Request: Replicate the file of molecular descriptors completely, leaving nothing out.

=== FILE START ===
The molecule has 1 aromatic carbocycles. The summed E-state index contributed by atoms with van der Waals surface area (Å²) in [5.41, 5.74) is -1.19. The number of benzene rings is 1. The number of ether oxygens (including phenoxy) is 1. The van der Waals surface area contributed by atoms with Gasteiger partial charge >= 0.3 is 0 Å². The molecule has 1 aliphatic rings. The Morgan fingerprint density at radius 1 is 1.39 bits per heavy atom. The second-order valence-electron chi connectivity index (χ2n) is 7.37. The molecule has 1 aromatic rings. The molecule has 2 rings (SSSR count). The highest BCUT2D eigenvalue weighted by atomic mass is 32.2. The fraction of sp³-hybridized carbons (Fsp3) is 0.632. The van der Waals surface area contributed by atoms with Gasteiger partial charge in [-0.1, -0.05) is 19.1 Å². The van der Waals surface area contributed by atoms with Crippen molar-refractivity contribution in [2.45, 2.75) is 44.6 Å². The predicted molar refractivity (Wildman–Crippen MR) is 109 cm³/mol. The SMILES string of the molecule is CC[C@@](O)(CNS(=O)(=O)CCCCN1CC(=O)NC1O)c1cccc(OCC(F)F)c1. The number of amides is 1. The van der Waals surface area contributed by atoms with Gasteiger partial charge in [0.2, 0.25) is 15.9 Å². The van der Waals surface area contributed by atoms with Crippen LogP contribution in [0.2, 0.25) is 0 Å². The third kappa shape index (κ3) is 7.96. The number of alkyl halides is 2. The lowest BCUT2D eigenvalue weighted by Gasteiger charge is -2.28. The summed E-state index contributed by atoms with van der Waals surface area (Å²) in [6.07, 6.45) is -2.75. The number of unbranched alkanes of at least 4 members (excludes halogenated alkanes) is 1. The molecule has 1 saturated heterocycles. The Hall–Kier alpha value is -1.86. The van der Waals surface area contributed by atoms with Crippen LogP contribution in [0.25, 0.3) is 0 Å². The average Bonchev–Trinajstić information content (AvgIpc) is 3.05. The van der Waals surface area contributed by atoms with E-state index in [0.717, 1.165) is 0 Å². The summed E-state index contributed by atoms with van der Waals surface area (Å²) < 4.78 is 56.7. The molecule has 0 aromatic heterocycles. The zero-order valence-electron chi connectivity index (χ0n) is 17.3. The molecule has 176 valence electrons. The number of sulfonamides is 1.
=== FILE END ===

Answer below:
The molecule has 1 aromatic carbocycles. The summed E-state index contributed by atoms with van der Waals surface area (Å²) in [5.41, 5.74) is -1.19. The number of benzene rings is 1. The number of ether oxygens (including phenoxy) is 1. The van der Waals surface area contributed by atoms with Gasteiger partial charge >= 0.3 is 0 Å². The molecule has 1 aliphatic rings. The Morgan fingerprint density at radius 1 is 1.39 bits per heavy atom. The second-order valence-electron chi connectivity index (χ2n) is 7.37. The molecule has 1 aromatic rings. The molecule has 2 rings (SSSR count). The highest BCUT2D eigenvalue weighted by atomic mass is 32.2. The fraction of sp³-hybridized carbons (Fsp3) is 0.632. The van der Waals surface area contributed by atoms with Gasteiger partial charge in [-0.1, -0.05) is 19.1 Å². The van der Waals surface area contributed by atoms with Crippen molar-refractivity contribution in [2.45, 2.75) is 44.6 Å². The predicted molar refractivity (Wildman–Crippen MR) is 109 cm³/mol. The SMILES string of the molecule is CC[C@@](O)(CNS(=O)(=O)CCCCN1CC(=O)NC1O)c1cccc(OCC(F)F)c1. The number of amides is 1. The van der Waals surface area contributed by atoms with Gasteiger partial charge in [0.2, 0.25) is 15.9 Å². The van der Waals surface area contributed by atoms with Crippen LogP contribution in [0.2, 0.25) is 0 Å². The third kappa shape index (κ3) is 7.96. The number of alkyl halides is 2. The lowest BCUT2D eigenvalue weighted by Gasteiger charge is -2.28. The summed E-state index contributed by atoms with van der Waals surface area (Å²) in [6.07, 6.45) is -2.75. The number of unbranched alkanes of at least 4 members (excludes halogenated alkanes) is 1. The molecule has 1 saturated heterocycles. The Hall–Kier alpha value is -1.86. The van der Waals surface area contributed by atoms with Crippen LogP contribution in [0.25, 0.3) is 0 Å². The average Bonchev–Trinajstić information content (AvgIpc) is 3.05. The van der Waals surface area contributed by atoms with E-state index in [0.717, 1.165) is 0 Å². The summed E-state index contributed by atoms with van der Waals surface area (Å²) < 4.78 is 56.7. The molecule has 0 aromatic heterocycles. The zero-order valence-electron chi connectivity index (χ0n) is 17.3. The molecule has 176 valence electrons. The number of sulfonamides is 1.